In assessing whether the first-sale rule should apply to mass-market transactions like these, it is useful to compare the economic realities test used by the trial courts in the Vernor and Augusto cases and the labeling and restrictions test adopted by the Ninth Circuit in Vernor.
Under this test, a copyright owner's characterization of a transaction as a license, rather than a sale, is not dispositive. It is instead only one factor among many that should be weighed in determining the true nature of the transaction.
Other factors include whether the purchaser has the right of perpetual possession of the copy, whether the rights holder has the right and ability to reclaim the copy if the license terms are violated, whether the purchaser has paid substantial sums for the privilege of permanent possession, and whether the purchaser has the right to discard or destroy the copy. The marketing channels through which the copy was obtained (such as purchasing packages of software at Walmart or Office Depot) may also be relevant.
Under the economic realities test, Vernor and Augusto seem to be owners of copies. Those from whom they obtained the products had, it seems, the right of perpetual possession in the copies, and they could destroy or discard the copies if they wished. The software in Vernor had been purchased through a mass-market transaction, and the CDs in Augusto had been mailed for free to people who had not requested the CDs and indeed, UMG had not even kept track of the persons to whom the promotional CDs had been sent.
In a previous case, U.S. v. Wise, the Ninth Circuit reversed a conviction for criminal copyright infringement because the actress from whom Wise obtained a copy of a movie was the owner of that copy, notwithstanding various restrictions on what she could do with the copy, including transfers to third parties.
In Vernor's petition for rehearing by the full Ninth Circuit Court of Appeals, he argues the Ninth Circuit's ruling is in conflict with Wise and with precedents from other appellate courts, including Bobbs-Merrill.
The Ninth Circuit in Vernor relied in part on MAI Systems Corp. v. Peak Computer, in which a Ninth Circuit panel in 1993 ruled that customers of Peak's computers, on which Peak software was installed, were not owners of copies of this software, but rather licensees. Owners of copies of copyrighted software are entitled to make copies for their use and to authorize third parties to make use-copies; non-owners are not entitled to this privilege.
MAI provided maintenance services for Peak computers to Peak customers. When MAI technicians turned on Peak computers to service them, they made temporary copies of Peak software in the random access memory. Peak argued, and the Ninth Circuit agreed, that these copies were infringing because they were not authorized by Peak.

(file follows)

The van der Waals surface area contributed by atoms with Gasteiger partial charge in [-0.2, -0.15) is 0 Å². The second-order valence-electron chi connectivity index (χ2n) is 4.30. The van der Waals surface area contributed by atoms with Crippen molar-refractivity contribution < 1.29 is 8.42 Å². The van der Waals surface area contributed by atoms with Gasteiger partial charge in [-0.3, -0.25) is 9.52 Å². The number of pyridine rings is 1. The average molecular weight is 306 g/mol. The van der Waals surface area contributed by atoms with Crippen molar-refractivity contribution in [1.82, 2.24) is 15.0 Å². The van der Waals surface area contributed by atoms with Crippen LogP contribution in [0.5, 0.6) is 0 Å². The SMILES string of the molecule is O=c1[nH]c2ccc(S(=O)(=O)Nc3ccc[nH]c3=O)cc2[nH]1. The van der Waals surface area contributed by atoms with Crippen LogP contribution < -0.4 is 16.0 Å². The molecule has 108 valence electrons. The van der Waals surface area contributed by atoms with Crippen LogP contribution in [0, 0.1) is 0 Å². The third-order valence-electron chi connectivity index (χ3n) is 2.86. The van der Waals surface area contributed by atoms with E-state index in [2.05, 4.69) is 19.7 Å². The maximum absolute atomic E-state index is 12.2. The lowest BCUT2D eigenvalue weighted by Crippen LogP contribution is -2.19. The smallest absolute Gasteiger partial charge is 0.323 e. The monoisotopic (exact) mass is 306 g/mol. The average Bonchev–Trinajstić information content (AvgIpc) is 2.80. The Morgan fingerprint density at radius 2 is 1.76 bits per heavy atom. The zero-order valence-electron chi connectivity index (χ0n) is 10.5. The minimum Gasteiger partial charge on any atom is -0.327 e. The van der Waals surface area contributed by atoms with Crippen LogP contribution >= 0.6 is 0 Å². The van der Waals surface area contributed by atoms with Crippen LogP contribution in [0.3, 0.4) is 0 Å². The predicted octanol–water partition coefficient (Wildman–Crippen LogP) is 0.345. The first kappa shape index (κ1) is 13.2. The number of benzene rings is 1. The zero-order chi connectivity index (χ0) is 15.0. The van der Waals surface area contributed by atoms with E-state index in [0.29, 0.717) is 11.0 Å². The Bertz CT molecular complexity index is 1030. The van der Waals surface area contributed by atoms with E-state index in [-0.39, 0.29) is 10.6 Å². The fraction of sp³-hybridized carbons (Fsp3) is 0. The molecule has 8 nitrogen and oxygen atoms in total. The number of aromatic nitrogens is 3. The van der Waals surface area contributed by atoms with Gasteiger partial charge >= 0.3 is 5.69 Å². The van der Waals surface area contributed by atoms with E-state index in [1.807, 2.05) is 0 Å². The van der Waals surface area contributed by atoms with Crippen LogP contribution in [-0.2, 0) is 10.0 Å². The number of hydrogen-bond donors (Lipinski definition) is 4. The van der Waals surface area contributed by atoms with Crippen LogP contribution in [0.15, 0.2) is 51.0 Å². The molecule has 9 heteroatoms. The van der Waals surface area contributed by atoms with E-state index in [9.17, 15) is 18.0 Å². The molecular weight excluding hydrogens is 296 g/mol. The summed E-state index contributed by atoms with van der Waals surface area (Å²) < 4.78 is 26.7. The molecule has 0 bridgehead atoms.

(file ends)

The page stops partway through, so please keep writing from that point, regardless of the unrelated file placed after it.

MAI v. Peak cited no authority and offered no analysis in support of its ruling that Peak's customers were non-owners of their copies of Peak software. Peak's characterization of the transaction as a license was, for that panel, dispositive.
Software companies have been cheered by the Ninth Circuit's ruling in Vernor. But the rest of us should be worried about its implications.
The three-judge panel decision in Vernor did not rely on the license label alone as a basis for rejecting Vernor's first-sale argument. But the license label was, as in MAI v. Peak, given considerable weight. The court directed that two other factors be taken into account: whether the license restricted transfers of the copies and whether it contained other substantial restrictions. The panel ruled that Autodesk should prevail against Vernor under this test. The restrictions in Augusto, by contrast, were less substantial than those in Vernor.
Software companies have been cheered by the Ninth Circuit's ruling in Vernor. But the rest of us should be worried about its implications. Think about what Vernor may mean for flea markets, bookstores, libraries, garage sales, and auction sites. Even selling a used computer loaded with software is infringing on this theory. Think also about how easy it is for a vendor to put a "license" label on a mass-marketed product with copyrighted or patented components that states that any transfer of that copy to third parties will subject the transferor to copyright or patent infringement charges.
Consumers enjoy significant benefits from the existence of secondary markets. The first-sale limit on patent and copyrights is essential to the operation of those markets. Vernor and Augusto's cases are important to the future of competition in product markets and to preservation of the long-standing balancing principle in copyright law that the first-sale rule represents.
The Digital Library is published by the Association for Computing Machinery. Copyright © 2011 ACM, Inc.
Please compare & contrast to "shrink wrap" license cases in the past.
It's clear that the industry expects the licenses to prevail over first-sale, though it may be (as you imply) a matter of contract rather than copyright law; all they're really doing is renting you the software on a throwaway disk. Is there anything in the old "shrink wrap" license cases that indicates otherwise?
Note also the restrictions on even making backups. Copyright law might allow you to make one, but the license can prohibit you from making any -- if the computer dies you get to buy new copies. Is there a way to buy insurance for this?
It's another reason to get open-source or freeware if possible. ALL commercial software is licensed not sold, and most has restrictions on resale and backups. Open-source or freeware is too, but the license is permissive so it's less of a problem.
Just because someone labels a product as "licensed" does not mean courts will necessarily agree that a transaction involving this product is a "license" instead of a "sale." Under an economic realities test, courts would look to details about the transaction rather than just the seller's characterization to make a decision.
It is, moreover, not true that all commercial software is licensed rather than sold. Some videogames do not come with license restrictions.
But you are right that if you want to make sure you can transfer software to other people, you would be better off with open source software than with commercial software.